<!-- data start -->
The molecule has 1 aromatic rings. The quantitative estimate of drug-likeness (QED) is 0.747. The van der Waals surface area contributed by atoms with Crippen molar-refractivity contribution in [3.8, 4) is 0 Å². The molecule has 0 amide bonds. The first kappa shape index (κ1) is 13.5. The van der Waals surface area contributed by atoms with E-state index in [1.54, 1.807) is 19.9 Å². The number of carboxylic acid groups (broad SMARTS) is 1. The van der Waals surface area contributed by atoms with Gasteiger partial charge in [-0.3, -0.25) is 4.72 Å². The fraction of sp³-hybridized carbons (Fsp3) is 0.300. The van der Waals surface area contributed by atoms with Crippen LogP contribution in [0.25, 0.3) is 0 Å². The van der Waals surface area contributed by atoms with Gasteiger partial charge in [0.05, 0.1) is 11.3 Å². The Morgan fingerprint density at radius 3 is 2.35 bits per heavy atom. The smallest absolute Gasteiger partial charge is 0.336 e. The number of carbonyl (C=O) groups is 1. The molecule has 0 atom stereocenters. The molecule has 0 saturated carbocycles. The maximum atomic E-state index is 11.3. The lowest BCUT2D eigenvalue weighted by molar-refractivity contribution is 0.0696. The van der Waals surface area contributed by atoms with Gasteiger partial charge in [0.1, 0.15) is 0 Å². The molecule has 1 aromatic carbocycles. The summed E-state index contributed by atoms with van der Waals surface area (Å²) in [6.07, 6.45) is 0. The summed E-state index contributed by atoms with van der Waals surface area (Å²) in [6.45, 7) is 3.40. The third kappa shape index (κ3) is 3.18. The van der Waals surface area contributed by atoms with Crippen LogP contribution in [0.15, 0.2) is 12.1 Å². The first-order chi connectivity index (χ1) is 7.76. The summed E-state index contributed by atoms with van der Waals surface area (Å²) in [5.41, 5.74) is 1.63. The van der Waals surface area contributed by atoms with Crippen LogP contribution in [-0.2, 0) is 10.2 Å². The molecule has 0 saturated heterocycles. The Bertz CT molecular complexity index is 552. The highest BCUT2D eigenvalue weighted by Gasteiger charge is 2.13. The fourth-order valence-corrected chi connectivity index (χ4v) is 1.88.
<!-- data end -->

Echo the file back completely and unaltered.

The molecule has 1 aromatic rings. The quantitative estimate of drug-likeness (QED) is 0.747. The van der Waals surface area contributed by atoms with Crippen molar-refractivity contribution in [3.8, 4) is 0 Å². The molecule has 0 amide bonds. The first kappa shape index (κ1) is 13.5. The van der Waals surface area contributed by atoms with E-state index in [1.54, 1.807) is 19.9 Å². The number of carboxylic acid groups (broad SMARTS) is 1. The van der Waals surface area contributed by atoms with Gasteiger partial charge in [-0.3, -0.25) is 4.72 Å². The fraction of sp³-hybridized carbons (Fsp3) is 0.300. The van der Waals surface area contributed by atoms with Crippen LogP contribution in [0.25, 0.3) is 0 Å². The van der Waals surface area contributed by atoms with Gasteiger partial charge in [0.05, 0.1) is 11.3 Å². The Morgan fingerprint density at radius 3 is 2.35 bits per heavy atom. The smallest absolute Gasteiger partial charge is 0.336 e. The number of carbonyl (C=O) groups is 1. The molecule has 0 atom stereocenters. The molecule has 0 saturated carbocycles. The maximum atomic E-state index is 11.3. The lowest BCUT2D eigenvalue weighted by molar-refractivity contribution is 0.0696. The van der Waals surface area contributed by atoms with Gasteiger partial charge in [0.1, 0.15) is 0 Å². The molecule has 1 aromatic carbocycles. The summed E-state index contributed by atoms with van der Waals surface area (Å²) in [6.07, 6.45) is 0. The summed E-state index contributed by atoms with van der Waals surface area (Å²) in [6.45, 7) is 3.40. The third kappa shape index (κ3) is 3.18. The van der Waals surface area contributed by atoms with Crippen LogP contribution in [0.15, 0.2) is 12.1 Å². The first-order chi connectivity index (χ1) is 7.76. The summed E-state index contributed by atoms with van der Waals surface area (Å²) in [5.41, 5.74) is 1.63. The van der Waals surface area contributed by atoms with Crippen LogP contribution in [-0.2, 0) is 10.2 Å². The molecule has 0 saturated heterocycles. The Bertz CT molecular complexity index is 552. The highest BCUT2D eigenvalue weighted by Gasteiger charge is 2.13. The fourth-order valence-corrected chi connectivity index (χ4v) is 1.88.